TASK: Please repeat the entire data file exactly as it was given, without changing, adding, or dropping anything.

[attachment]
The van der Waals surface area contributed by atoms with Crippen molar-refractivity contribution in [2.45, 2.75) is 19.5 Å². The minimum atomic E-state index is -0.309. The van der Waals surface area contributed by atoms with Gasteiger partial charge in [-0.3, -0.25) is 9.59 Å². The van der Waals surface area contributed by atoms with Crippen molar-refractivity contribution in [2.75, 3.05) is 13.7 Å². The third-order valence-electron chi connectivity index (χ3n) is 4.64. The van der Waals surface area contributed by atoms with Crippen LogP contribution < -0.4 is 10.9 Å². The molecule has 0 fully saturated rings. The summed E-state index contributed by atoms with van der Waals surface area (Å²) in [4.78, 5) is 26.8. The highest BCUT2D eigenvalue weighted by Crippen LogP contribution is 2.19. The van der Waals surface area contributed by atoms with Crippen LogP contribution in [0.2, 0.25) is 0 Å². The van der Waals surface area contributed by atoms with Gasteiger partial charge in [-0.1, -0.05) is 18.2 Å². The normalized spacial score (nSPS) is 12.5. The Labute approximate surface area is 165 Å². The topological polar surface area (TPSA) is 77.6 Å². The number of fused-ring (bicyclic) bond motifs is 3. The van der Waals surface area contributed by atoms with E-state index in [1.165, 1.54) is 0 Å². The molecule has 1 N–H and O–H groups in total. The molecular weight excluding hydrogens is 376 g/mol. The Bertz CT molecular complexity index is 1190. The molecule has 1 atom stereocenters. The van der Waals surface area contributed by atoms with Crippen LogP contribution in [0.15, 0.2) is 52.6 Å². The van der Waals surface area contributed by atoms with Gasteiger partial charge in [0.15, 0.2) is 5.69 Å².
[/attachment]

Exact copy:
The van der Waals surface area contributed by atoms with Crippen molar-refractivity contribution in [2.45, 2.75) is 19.5 Å². The minimum atomic E-state index is -0.309. The van der Waals surface area contributed by atoms with Gasteiger partial charge in [-0.3, -0.25) is 9.59 Å². The van der Waals surface area contributed by atoms with Crippen molar-refractivity contribution in [2.75, 3.05) is 13.7 Å². The third-order valence-electron chi connectivity index (χ3n) is 4.64. The van der Waals surface area contributed by atoms with Crippen LogP contribution < -0.4 is 10.9 Å². The molecule has 0 fully saturated rings. The summed E-state index contributed by atoms with van der Waals surface area (Å²) in [4.78, 5) is 26.8. The highest BCUT2D eigenvalue weighted by Crippen LogP contribution is 2.19. The van der Waals surface area contributed by atoms with Crippen LogP contribution in [0.2, 0.25) is 0 Å². The van der Waals surface area contributed by atoms with Gasteiger partial charge in [-0.1, -0.05) is 18.2 Å². The normalized spacial score (nSPS) is 12.5. The Labute approximate surface area is 165 Å². The topological polar surface area (TPSA) is 77.6 Å². The number of fused-ring (bicyclic) bond motifs is 3. The van der Waals surface area contributed by atoms with E-state index in [1.165, 1.54) is 0 Å². The molecule has 1 N–H and O–H groups in total. The molecular weight excluding hydrogens is 376 g/mol. The Bertz CT molecular complexity index is 1190. The molecule has 1 atom stereocenters. The van der Waals surface area contributed by atoms with Crippen LogP contribution in [0.15, 0.2) is 52.6 Å². The van der Waals surface area contributed by atoms with Gasteiger partial charge in [0.15, 0.2) is 5.69 Å².